By James Oliphant and Ben Blanchard
BEDMINSTER, N.J./BEIJING (Reuters) – U.S. President Donald Trump on Tuesday warned North Korea it would be met with "fire and fury" if it threatens the United States.
Recent Stories in National Security
Earlier Pyongyang said it was ready to give Washington a "severe lesson" with its strategic nuclear force in response to any U.S. military action.
Washington has warned it is ready to use force if need be to stop North Korea's ballistic missile and nuclear programs but that it prefers global diplomatic action, including sanctions.
The consequences of any U.S. strike would potentially be catastrophic for South Koreans, Japanese and U.S. military personnel within range of North Korean retaliatory strikes.
U.S. military and intelligence officials said any military action against North Korea could unleash a barrage of missiles and artillery in retaliation targeted on Seoul and U.S. bases in South Korea and elsewhere that would likely claim hundreds of thousands of lives.
"North Korea best not make any more threats to the United States. They will be met with fire and fury like the world has never seen," Trump told reporters at the Trump National Golf Club in Bedminster, New Jersey.
The U.N. Security Council unanimously imposed new sanctions on North Korea on Saturday over its continued missile tests, that could slash the reclusive country's $3 billion annual export revenue by a third.
North Korea said the sanctions infringed its sovereignty and it was ready to give Washington a "severe lesson" with its strategic nuclear force in response to any U.S. military action.
North Korea has made no secret of plans to develop a nuclear-tipped missile able to strike the United States and has ignored international calls to halt its nuclear and missile programs.
North Korea says its intercontinental ballistic missiles (ICBMs) are a legitimate means of defense against perceived U.S. hostility. It has long accused the United States and South Korea of escalating tensions by conducting military drills.
U.S. stocks closed slightly lower after Trump’s comment, while a widely followed measure of stock market anxiety <.VIX> ended at its highest in nearly a month. The U.S. dollar index <.DXY> pared gains and the safe-haven yen <JPY=> strengthened against the U.S. currency.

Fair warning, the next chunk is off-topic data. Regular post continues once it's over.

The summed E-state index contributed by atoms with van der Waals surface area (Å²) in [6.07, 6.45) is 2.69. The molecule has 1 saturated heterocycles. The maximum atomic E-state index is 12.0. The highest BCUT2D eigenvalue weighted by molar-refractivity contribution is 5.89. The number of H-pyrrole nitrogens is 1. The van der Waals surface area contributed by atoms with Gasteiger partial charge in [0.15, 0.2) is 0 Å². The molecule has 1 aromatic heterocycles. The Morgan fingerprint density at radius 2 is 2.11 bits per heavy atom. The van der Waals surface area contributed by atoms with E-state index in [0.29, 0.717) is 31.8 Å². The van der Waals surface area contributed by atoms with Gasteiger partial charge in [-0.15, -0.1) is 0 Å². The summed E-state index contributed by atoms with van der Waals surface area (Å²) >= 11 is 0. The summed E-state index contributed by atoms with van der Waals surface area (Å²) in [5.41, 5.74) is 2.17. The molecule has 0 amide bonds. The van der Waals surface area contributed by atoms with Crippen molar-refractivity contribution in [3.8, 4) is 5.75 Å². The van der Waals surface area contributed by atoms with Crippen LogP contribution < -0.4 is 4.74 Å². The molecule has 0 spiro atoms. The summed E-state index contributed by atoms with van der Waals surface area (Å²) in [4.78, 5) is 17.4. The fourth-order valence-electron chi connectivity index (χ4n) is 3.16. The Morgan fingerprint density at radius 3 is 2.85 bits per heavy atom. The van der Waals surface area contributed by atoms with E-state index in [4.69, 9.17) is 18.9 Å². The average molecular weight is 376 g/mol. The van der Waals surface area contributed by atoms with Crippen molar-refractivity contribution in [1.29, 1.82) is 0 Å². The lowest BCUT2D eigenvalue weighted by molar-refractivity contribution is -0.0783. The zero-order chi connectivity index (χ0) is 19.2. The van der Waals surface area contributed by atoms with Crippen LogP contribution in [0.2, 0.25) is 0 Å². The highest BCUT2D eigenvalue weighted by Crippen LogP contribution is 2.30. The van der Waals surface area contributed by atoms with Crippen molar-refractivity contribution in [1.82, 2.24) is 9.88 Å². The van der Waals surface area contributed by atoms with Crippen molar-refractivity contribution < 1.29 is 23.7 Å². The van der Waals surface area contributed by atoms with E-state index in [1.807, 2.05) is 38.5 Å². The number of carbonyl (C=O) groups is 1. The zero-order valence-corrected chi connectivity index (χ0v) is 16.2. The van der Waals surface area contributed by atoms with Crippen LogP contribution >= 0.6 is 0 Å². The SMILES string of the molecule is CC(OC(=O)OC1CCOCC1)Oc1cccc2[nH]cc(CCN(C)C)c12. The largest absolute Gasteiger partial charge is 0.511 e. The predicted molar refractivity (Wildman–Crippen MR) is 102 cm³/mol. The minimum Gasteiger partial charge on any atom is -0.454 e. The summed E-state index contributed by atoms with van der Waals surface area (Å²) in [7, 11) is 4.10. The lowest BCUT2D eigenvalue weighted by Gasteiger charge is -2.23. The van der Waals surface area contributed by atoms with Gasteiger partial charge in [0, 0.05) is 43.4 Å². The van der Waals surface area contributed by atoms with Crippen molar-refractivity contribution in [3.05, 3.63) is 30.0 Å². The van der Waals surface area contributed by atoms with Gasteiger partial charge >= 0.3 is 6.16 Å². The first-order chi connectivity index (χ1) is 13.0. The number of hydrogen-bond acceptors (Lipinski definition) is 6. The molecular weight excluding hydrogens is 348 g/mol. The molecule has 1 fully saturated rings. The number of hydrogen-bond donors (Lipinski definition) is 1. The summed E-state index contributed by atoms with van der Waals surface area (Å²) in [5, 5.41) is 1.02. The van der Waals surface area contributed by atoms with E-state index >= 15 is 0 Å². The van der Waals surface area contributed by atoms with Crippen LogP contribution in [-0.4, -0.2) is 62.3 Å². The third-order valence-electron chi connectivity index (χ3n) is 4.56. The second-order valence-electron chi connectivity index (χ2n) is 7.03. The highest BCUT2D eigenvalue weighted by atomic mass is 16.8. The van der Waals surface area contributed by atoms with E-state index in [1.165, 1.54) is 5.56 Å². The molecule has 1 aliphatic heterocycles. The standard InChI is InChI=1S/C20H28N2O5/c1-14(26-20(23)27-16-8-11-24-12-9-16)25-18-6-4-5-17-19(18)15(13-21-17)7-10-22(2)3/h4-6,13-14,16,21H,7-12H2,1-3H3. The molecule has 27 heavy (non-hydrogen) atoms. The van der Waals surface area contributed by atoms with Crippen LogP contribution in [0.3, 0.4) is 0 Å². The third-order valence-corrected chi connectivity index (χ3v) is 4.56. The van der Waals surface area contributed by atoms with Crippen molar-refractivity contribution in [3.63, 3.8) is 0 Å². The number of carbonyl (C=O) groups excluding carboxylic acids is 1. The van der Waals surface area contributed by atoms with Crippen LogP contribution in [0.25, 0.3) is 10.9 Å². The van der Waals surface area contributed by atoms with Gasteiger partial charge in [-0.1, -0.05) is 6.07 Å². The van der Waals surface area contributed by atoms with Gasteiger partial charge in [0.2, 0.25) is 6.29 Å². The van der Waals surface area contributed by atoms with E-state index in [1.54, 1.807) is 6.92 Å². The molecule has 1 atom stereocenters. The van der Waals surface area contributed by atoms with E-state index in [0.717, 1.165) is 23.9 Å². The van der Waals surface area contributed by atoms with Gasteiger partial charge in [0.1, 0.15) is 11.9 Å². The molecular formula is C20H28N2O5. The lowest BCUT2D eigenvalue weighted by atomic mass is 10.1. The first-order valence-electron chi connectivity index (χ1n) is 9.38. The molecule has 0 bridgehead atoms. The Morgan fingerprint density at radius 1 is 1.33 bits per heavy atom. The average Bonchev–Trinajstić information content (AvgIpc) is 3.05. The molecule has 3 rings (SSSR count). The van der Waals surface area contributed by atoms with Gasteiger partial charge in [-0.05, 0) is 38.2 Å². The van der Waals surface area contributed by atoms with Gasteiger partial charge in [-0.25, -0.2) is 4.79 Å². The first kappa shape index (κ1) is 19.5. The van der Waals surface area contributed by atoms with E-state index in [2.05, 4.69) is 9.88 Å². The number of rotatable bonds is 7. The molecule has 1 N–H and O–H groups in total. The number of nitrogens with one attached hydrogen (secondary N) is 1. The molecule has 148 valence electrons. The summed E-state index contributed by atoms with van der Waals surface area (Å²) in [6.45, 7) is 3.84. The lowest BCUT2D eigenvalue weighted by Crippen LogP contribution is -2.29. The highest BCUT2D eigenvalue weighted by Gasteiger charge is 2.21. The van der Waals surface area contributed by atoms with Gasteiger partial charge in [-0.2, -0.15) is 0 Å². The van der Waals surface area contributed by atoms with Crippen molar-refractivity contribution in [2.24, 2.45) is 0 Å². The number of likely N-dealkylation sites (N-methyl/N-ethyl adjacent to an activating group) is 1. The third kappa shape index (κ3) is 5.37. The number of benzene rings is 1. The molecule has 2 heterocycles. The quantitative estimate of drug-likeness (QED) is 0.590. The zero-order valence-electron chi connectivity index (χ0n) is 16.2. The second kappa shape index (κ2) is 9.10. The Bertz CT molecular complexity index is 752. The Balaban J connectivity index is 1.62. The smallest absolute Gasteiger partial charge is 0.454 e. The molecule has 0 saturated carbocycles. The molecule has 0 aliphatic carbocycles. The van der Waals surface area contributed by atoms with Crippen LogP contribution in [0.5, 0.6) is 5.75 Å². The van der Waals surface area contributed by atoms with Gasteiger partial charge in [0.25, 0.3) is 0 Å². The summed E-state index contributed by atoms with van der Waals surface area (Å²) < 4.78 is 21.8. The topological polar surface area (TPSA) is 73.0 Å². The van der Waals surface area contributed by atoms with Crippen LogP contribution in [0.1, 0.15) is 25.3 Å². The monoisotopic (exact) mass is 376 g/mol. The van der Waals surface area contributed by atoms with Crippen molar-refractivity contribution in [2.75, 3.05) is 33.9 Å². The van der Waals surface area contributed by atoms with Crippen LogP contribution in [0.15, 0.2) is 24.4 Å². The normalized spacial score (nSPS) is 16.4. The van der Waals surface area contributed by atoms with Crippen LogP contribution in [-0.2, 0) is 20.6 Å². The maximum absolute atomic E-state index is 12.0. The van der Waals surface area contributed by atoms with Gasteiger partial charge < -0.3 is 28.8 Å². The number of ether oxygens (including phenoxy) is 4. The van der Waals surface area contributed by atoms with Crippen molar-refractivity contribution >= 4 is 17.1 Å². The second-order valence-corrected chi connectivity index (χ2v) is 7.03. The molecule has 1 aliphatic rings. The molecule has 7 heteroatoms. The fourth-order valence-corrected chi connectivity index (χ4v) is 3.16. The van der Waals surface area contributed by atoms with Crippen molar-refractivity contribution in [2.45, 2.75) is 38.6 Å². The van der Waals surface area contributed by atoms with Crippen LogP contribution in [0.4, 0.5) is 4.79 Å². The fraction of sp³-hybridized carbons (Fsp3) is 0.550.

U.S. Defense Secretary Jim Mattis has warned of an "effective and overwhelming" response against North Korea if it chose to use nuclear weapons but has said any military solution would be "tragic on an unbelievable scale."
The United States has 28,500 troops in South Korea to guard against the North Korean threat. Japan hosts around 54,000 U.S. military personnel, the U.S. Department of Defense says, and tens of thousands of Americans work in both countries.
Seoul is home to a population of roughly 10 million, within range of massed pre-targeted North Korean rockets and artillery, which would be impossible to destroy by a first U.S. strike.
"There is no question who would prevail in the event of war, regardless of who started it, but there also is no question about the cost," said a former U.S. government expert on Northeast Asia.
On Monday, U.S. Secretary of State Rex Tillerson held the door open for dialogue, saying Washington was willing to talk to Pyongyang if it halted its missile test launches.
Still, he maintained the pressure, urging Thailand on Tuesday for more action against Pyongyang.
The successful testing of two ICBMs last month suggested the reclusive North was making technical progress, Japan's annual Defence White Paper warned.
"Since last year, when it forcibly implemented two nuclear tests and more than 20 ballistic missile launches, the security threats have entered a new stage," its defense ministry said in the 563-page document released on Tuesday.
"It is conceivable that North Korea's nuclear weapons program has already considerably advanced and it is possible that North Korea has already achieved the miniaturization of nuclear weapons and has acquired nuclear warheads," it added.
South Korea reiterated further United Nations resolutions against Pyongyang could follow if it did not pull back.
"North Korea should realize if it doesn't stop its … provocations, it will face even stronger pressure and sanctions," Defence Ministry spokesman Moon Sang-gyun told a regular news briefing. "We warn North Korea not to test or misunderstand the will of the South Korea-U.S. alliance."
Speaking at a regional security forum in Manila on Monday that Tillerson also attended, Chinese Foreign Minister Wang Yi said the new U.N. resolution showed China and the international community's opposition to North Korea's continued missile tests.
"Owing to China's traditional economic ties with North Korea, it will mainly be China paying the price for implementing the resolution," China's foreign ministry in a statement on Tuesday cited Wang as saying.
"But in order to protect the international non-proliferation system and regional peace and stability, China will, as before, fully and strictly properly implement the entire contents of the relevant resolution."
China, North Korea's lone major ally, has repeatedly said it is committed to enforcing increasingly tough U.N. resolutions on North Korea, though it has also said what it terms "normal" trade and ordinary North Koreans should not be affected.
The latest U.N. resolution bans North Korean exports of coal, iron, iron ore, lead, lead ore and seafood. It also prohibits countries from increasing the number of North Korean laborers working abroad, bans new joint ventures with North Korea and any new investment in current joint ventures.
(Additional reporting by Kiyoshi Takenaka in Tokyo, Christine Kim in Seoul, Doina Chiacu, Susan Heavey, John Walcott and David Brunnstrom in Washington, Amy Sawitta Lefevre in Bangkok and Rodrigo Campos in New York; Writing by Neil Fullick and Yara Bayoumy; Editing by Nick Macfie and James Dalgleish)